The fulltext of publications might not be freely accessible but require subscription. Please request reprints at

Publications in peer reviewed journals

6 Publications found
  • Machine learning and phylogenetic analysis allow for predicting antibiotic resistance in M. tuberculosis.

    Yurtseven A, Buyanova S, Agrawal AA, Bochkareva OO, Kalinina OV
    2023 - BMC Microbiol, 23: 404


    Antimicrobial resistance (AMR) poses a significant global health threat, and an accurate prediction of bacterial resistance patterns is critical for effective treatment and control strategies. In recent years, machine learning (ML) approaches have emerged as powerful tools for analyzing large-scale bacterial AMR data. However, ML methods often ignore evolutionary relationships among bacterial strains, which can greatly impact performance of the ML methods, especially if resistance-associated features are attempted to be detected. Genome-wide association studies (GWAS) methods like linear mixed models accounts for the evolutionary relationships in bacteria, but they uncover only highly significant variants which have already been reported in literature.
    In this work, we introduce a novel phylogeny-related parallelism score (PRPS), which measures whether a certain feature is correlated with the population structure of a set of samples. We demonstrate that PRPS can be used, in combination with SVM- and random forest-based models, to reduce the number of features in the analysis, while simultaneously increasing models' performance. We applied our pipeline to publicly available AMR data from PATRIC database for Mycobacterium tuberculosis against six common antibiotics.
    Using our pipeline, we re-discovered known resistance-associated mutations as well as new candidate mutations which can be related to resistance and not previously reported in the literature. We demonstrated that taking into account phylogenetic relationships not only improves the model performance, but also yields more biologically relevant predicted most contributing resistance markers.

  • The Fish Pathogen "Candidatus Clavichlamydia salmonicola"-A Missing Link in the Evolution of Chlamydial Pathogens of Humans.

    Collingro A, Köstlbacher S, Siegl A, Toenshoff ER, Schulz F, Mitchell SO, Weinmaier T, Rattei T, Colquhoun DJ, Horn M
    2023 - Genome Biol Evol, 8: in press


    Chlamydiae like Chlamydia trachomatis and Chlamydia psittaci are well-known human and animal pathogens. Yet, the chlamydiae are a much larger group of evolutionary ancient obligate intracellular bacteria that includes predominantly symbionts of protists and diverse animals. This makes them ideal model organisms to study evolutionary transitions from symbionts in microbial eukaryotes to pathogens of humans. To this end, comparative genome analysis has served as an important tool. Genome sequence data for many chlamydial lineages are, however, still lacking, hampering our understanding of their evolutionary history. Here, we determined the first high-quality draft genome sequence of the fish pathogen "Candidatus Clavichlamydia salmonicola", representing a separate genus within the human and animal pathogenic Chlamydiaceae. The "Ca. Clavichlamydia salmonicola" genome harbors genes that so far have been exclusively found in Chlamydia species suggesting that basic mechanisms important for the interaction with chordate hosts have evolved stepwise in the history of chlamydiae. Thus, the genome sequence of "Ca. Clavichlamydia salmonicola" allows to constrain candidate genes to further understand the evolution of chlamydial virulence mechanisms required to infect mammals.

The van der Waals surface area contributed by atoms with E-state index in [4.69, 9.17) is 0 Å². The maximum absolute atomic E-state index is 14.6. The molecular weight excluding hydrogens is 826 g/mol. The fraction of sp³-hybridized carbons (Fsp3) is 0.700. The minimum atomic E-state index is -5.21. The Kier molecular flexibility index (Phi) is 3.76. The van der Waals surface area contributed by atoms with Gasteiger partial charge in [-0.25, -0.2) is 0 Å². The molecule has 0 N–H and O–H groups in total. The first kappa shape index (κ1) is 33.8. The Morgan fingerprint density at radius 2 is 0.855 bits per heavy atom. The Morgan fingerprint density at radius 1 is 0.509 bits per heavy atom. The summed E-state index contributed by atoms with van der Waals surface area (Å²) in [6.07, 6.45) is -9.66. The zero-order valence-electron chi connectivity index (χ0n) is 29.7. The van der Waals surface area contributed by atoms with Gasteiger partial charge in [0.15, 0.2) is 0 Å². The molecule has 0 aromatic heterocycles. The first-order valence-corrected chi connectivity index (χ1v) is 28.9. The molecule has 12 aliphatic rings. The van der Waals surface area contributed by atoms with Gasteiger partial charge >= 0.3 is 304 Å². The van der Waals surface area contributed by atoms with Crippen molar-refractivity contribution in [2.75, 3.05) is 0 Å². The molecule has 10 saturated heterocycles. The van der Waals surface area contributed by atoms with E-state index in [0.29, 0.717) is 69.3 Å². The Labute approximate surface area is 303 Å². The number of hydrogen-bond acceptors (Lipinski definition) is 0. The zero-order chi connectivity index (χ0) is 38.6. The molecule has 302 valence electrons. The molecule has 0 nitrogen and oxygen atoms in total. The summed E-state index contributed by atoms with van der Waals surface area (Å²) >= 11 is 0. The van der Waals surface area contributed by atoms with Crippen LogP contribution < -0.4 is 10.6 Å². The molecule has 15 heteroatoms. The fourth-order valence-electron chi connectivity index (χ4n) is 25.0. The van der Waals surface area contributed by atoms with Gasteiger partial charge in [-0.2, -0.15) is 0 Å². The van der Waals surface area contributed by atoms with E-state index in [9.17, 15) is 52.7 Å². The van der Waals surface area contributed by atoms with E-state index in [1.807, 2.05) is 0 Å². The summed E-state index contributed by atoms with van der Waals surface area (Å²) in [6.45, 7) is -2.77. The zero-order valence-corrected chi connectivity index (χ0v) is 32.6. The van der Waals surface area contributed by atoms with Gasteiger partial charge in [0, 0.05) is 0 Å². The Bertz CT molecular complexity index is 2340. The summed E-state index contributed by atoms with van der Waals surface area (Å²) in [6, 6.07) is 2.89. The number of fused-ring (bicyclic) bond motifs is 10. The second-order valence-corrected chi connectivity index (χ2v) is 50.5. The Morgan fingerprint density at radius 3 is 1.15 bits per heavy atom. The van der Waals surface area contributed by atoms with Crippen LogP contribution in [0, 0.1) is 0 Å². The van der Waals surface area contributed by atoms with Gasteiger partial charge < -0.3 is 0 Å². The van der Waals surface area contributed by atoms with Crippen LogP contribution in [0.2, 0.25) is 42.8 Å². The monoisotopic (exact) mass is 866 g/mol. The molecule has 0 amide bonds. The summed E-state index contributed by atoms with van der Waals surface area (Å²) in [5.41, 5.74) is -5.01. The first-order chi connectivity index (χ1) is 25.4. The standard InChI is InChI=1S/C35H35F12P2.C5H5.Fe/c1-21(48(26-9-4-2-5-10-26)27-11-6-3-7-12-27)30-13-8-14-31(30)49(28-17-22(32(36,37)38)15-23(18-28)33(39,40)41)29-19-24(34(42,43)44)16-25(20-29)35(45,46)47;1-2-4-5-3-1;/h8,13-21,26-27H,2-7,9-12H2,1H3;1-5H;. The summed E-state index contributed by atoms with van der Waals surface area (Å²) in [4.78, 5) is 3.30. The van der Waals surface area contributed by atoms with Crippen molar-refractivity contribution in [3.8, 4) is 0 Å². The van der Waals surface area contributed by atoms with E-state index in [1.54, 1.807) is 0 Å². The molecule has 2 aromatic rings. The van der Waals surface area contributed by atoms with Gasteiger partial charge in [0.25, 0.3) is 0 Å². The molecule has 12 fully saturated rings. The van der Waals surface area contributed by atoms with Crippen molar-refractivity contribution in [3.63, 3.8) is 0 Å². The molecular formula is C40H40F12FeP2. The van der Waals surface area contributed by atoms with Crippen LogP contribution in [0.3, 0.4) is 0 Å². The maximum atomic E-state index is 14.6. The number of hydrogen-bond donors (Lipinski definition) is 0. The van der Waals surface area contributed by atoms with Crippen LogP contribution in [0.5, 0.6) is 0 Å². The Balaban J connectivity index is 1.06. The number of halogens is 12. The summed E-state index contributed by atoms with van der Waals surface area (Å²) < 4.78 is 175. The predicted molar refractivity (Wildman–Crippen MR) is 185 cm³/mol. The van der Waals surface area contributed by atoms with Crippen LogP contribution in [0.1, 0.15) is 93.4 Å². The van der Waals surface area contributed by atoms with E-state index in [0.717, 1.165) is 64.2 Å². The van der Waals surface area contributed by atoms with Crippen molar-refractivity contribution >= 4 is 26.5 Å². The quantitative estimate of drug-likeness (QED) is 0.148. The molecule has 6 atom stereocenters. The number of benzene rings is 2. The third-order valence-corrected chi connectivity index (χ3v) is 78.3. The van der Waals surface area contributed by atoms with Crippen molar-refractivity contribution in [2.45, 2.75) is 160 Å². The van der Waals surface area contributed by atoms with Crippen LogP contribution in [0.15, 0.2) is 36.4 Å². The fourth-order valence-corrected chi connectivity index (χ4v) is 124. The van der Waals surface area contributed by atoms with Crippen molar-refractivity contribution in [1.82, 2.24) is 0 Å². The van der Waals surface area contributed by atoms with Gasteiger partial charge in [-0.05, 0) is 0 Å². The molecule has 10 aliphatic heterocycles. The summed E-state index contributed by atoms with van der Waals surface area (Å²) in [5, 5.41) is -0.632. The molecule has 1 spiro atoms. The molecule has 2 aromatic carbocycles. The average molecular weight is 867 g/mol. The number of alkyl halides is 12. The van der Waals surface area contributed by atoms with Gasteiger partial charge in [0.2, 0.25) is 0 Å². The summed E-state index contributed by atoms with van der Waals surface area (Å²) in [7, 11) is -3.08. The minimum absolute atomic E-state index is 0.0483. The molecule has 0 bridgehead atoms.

• Genome Dynamics and Temperature Adaptation During Experimental Evolution of Obligate Intracellular Bacteria.

    Herrera P, Schuster L, Zojer M, Na H, Schwarz J, Wascher F, Kempinger T, Regner A, Rattei T, Horn M
    2023 - Genome Biol Evol, 8: in press


    Evolution experiments with free-living microbes have radically improved our understanding of genome evolution and how microorganisms adapt. Yet there is a paucity of such research focusing on strictly host-associated bacteria, even though they are widespread in nature. Here, we used the Acanthamoeba symbiont Protochlamydia amoebophila, a distant relative of the human pathogen Chlamydia trachomatis and representative of a large group of protist-associated environmental chlamydiae, as a model to study how obligate intracellular symbionts evolve and adapt to elevated temperature, a prerequisite for the pivotal evolutionary leap from protist to endothermic animal hosts. We established 12 replicate populations under two temperatures (20 °C, 30 °C) for 510 bacterial generations (38 months). We then used infectivity assays and pooled whole-genome resequencing to identify any evolved phenotypes and the molecular basis of adaptation in these bacteria. We observed an overall reduction in infectivity of the symbionts evolved at 30 °C, and we identified numerous nonsynonymous mutations and small indels in these symbiont populations, with several variants persisting throughout multiple time points and reaching high frequencies. This suggests that many mutations may have been beneficial and played an adaptive role. Mutated genes within the same temperature regime were more similar than those between temperature regimes. Our results provide insights into the molecular evolution of intracellular bacteria under the constraints of strict host dependance and highly structured populations and suggest that for chlamydial symbionts of protists, temperature adaptation was facilitated through attenuation of symbiont infectivity as a tradeoff to reduce host cell burden.